# Microfoundations Matter for Keynesian Unemployment

Lecture 7 of Advanced Macroeconomics,

26th September 2018. by Dr Asad Zaman VC PIDE

WEBSITE: https://sites.google.com/site/az4macro

To understand Keynes, we must FIRST Understand Say’s Law: “the aggregate demand price of output as a whole is equal to its aggregate supply price for all volumes of output”

Production of goods has a COST = Aggregate SUPPLY price = Payment to factors of production + Profits.

Total Money generated as factor income is ALL the money that is available as demand. ALL goods are for sale. Money will be exactly enough to buy all the goods (because prices will adjust to clear the market).

Consider Thought Experiment in Simple Model

Two factors of production: 40 Acres land and 40 laborers

Land Rent is 40xR, Payment to labor is 40×100=4000

Factor Income = 4000 + 40R, Total Product = 400 Corn.

Price of Corn = (4000+40R)/400=10+R/10

Demand = Supply; Price equilibriates.

This is Say’s Law – Factor Income is exactly the amount needed to purchase the entire amount produced – price creates equality

Crucial Question: What determines Rent & Wages

Share of Capital and Share of Labor?

Classical Answer: Rent is Marginal Product of Land, Wage is Marginal Product of Labor.

The two sum to total income from production under zero profit long run equilibrium.

Keynes agrees with classical answer: W=MPL; this determines capital share as well.

In order to compare with our own answer/model, we first REVIEW the neoclassical theory

According to Neoclassical Theory, Shares are Determined by Marginal Product – Why?

Assume 40 Mini-Landlords, each has one acre of Land (K).

è K=1, L=1 produces 10 Units of Corn.

Suppose W=100 Rp, this is the numeraire. One price can be set arbitrarily, all others will adjust proportionately.

SOLVE for competitive equilibrium in this economy.

Fix K=1, every landlord has K=1 è

◉ First Order Conditions for Profit Maximization

For equations — see slides, or video lecture, linked above

Firms are price takers, p,w fixed in above equation, which gives the demand for labor by firms. At competitive price p, demand MUST come out to 1 unit of labor, otherwise excess or deficit demand for labor. Set L=1 to solve for competitive price. Fix value of b arbitrarily, say b=0.8. Solving for p in above we get:

For equations — see slides, or video lecture, linked above

◉ Competitive Solution

Each LL hired 1 unit of L at wage 100 Rp, produces 10 units of corn worth 12.5/unit, sells for 125 units, makes profit of 25 Rp, enough to buy 2 units of corn. Laborers buy 8 units of corn with 100 Rp. Factor Payments exactly equal demand. Say’s Law holds.

For equations — see slides, or video lecture, linked above

◉ Disequilibrium Dynamics: What Happens if p=15?

Revenue from Sales is 150=15×10, 100 goes to Labor, 50 to LL.

Laborer buys 6.66, LL buys 3.33, Demand=Supply for Corn.

BUT MPL > w.

Competition for additional laborers will drive up the wage, until the shares of capital and labor are 20-80

◉ Cobb-Douglass First Order Conditions

For equations — see slides, or video lecture, linked above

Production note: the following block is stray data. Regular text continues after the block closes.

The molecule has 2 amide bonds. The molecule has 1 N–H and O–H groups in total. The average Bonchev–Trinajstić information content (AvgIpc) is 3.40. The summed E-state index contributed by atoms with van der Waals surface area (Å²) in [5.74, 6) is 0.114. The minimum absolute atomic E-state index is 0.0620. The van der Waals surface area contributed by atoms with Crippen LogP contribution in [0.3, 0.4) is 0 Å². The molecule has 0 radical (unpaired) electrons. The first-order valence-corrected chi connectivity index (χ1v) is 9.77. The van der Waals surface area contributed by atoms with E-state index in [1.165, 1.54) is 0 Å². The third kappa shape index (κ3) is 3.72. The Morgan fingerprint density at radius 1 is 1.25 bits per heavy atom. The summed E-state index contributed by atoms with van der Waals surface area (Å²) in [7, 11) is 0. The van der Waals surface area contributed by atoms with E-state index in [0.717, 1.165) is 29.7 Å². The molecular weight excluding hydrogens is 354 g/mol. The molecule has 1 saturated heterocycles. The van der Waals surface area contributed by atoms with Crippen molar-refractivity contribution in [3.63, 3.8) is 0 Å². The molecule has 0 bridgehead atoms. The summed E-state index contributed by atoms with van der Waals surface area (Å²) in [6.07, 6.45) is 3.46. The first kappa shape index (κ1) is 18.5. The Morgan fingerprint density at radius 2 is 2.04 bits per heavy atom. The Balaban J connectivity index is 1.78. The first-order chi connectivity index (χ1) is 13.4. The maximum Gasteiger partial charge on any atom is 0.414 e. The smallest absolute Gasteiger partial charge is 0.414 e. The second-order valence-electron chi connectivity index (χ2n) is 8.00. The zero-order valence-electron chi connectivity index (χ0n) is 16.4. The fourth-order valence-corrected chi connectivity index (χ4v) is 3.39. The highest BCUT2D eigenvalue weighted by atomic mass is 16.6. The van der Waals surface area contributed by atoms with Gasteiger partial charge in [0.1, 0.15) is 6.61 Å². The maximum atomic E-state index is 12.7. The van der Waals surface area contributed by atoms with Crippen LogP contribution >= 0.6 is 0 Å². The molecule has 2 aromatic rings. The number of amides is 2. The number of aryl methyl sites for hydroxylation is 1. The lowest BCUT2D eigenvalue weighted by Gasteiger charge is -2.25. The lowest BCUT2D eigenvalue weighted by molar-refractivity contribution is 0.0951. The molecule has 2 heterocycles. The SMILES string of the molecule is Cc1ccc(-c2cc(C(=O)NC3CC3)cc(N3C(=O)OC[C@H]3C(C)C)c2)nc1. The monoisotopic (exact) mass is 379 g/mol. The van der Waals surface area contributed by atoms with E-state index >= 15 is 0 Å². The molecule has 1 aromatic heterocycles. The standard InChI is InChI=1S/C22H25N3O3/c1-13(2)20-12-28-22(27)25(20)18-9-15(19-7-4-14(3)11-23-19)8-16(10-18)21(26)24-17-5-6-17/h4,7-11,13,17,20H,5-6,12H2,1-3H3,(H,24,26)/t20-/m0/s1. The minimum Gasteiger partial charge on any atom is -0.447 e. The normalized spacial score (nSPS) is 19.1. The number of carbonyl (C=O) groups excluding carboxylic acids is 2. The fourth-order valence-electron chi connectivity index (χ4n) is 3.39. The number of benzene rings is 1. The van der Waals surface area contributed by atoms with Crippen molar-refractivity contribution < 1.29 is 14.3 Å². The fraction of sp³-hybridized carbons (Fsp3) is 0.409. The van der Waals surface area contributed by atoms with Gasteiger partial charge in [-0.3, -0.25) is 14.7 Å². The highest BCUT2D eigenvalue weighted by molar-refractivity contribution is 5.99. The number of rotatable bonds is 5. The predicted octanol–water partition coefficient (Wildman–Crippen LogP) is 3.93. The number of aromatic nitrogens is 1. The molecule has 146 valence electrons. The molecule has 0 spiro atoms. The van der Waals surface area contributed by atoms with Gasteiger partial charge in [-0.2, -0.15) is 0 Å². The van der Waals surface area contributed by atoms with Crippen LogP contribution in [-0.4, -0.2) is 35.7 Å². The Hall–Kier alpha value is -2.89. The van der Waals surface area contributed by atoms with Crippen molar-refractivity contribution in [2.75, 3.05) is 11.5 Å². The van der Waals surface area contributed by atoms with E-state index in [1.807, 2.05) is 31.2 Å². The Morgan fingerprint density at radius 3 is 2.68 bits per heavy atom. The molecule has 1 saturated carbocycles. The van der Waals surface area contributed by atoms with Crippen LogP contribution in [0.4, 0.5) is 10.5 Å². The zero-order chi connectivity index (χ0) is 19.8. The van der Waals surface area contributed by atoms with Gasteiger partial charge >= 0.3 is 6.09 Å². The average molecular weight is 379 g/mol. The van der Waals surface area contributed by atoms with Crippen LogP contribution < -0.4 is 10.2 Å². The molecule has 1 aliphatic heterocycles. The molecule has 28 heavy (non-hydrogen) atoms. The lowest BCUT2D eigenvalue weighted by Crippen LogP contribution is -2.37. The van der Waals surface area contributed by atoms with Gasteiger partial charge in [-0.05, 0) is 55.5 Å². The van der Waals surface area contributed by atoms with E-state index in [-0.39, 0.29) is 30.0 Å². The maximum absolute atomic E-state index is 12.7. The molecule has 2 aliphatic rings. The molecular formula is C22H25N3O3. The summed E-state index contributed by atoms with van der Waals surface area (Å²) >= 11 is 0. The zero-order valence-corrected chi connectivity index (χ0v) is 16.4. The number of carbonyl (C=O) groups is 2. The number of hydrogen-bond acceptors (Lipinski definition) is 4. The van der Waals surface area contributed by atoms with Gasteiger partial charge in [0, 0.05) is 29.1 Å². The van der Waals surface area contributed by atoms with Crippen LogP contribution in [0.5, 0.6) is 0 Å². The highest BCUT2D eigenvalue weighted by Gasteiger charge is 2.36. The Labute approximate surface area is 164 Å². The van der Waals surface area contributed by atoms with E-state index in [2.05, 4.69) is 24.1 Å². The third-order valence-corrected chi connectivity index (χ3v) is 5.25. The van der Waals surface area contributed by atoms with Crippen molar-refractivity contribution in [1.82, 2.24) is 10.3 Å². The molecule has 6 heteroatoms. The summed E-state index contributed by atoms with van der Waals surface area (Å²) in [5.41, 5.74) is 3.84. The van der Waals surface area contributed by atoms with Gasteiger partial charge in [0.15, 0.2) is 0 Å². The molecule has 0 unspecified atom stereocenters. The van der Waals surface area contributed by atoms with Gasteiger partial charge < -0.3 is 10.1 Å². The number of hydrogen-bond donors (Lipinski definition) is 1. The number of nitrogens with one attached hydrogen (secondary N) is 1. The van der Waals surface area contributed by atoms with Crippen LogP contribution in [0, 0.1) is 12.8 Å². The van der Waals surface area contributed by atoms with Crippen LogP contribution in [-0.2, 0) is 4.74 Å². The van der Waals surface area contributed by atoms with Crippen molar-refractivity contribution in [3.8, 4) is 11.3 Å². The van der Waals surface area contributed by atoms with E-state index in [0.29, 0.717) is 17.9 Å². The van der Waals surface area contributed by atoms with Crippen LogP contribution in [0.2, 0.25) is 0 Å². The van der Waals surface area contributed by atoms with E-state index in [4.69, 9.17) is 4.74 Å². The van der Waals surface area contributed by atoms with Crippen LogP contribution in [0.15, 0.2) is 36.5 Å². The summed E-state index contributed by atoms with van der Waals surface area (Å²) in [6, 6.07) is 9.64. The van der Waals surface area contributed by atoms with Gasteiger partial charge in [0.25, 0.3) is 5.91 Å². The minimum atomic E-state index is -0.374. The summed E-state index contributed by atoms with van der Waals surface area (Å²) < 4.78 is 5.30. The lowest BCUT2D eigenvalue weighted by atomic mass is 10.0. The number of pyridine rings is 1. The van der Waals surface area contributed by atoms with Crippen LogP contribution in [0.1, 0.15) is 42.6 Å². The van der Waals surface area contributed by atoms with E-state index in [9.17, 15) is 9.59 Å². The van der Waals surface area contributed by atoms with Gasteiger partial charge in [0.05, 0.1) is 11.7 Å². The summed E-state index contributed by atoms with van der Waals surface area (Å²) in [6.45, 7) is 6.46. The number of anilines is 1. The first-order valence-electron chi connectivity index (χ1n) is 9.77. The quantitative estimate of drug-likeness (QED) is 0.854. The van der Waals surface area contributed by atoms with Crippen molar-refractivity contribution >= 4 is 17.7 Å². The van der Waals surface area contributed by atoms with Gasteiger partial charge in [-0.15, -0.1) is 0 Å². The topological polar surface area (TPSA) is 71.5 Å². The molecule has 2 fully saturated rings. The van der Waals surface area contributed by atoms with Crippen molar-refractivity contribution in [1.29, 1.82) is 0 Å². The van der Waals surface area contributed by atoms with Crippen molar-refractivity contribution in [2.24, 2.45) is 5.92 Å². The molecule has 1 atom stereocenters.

Competitive Equilibrium exists ONLY with Constant Returns to Scale. If , then total revenue from sales will not equal payments to factors.

**Other Production Functions Lead to Different Results**

Key Point of this Lecture: Micro-Structure Matters

Little, Apparently Un-important Details, Make Huge Difference

Cobb-Douglass, CRTS, lead to W=MPL, R=MPK.

If α+β>1 IRTS (Increasing Returns to Scale), then MPL+MPK is less than Total Revenue.

If α+β<1 DRTS, than revenue is less than sum of shares to capital and labor. Both cannot be paid.

Competitive Equilibrium fails in either case.

As Usual, Economists adopt Ostrich Strategy: Assume it all works out — SO LET US ASSUME CRTS!

This assumption reflects an Ideological commitment to Free Markets & Competitive Equilibrium, we freely make assumptions, as required, to get optimality of free market.

In Leontief Production: Rents,Wages not equal to MPL

In constant proportions production function, both factors have FULL output as marginal product. When K=1, L=0, adding L=1 gives 10 units of output. When L=1,K=0, adding K=1 also gives 10 units of output. So BOTH factors have FULL output, factor payments CANNOT be made according the marginal products.

**Central Question**: What Determines Wage/Rent Shares?

Neoclassical Answer is Ideological Propaganda: Conflicting Technical Details are suppressed.

Impression: S&D holds everywhere: Reality: ONLY in Comp Eq

Impression: W=MPL, R=MPK; Reality: ONLY in CE with CRTS

What if NO CE or NO CRTS?

If we reject neoclassical views, THEN what determines share of capital and labor?

Marxist View: Labor Gets Subsistence Wage

Note that FULL output is Marginal Product of Labor = Labor Theory of Value (of course Full output is ALSO MPK).

To understand Marx, Start at arbitrary 50-50 share; determined by historical context and social norms.

Capitalism is competition among capitalists for profits.

Profits come from exploitation of labor. This means capitalists will use power to increase their share.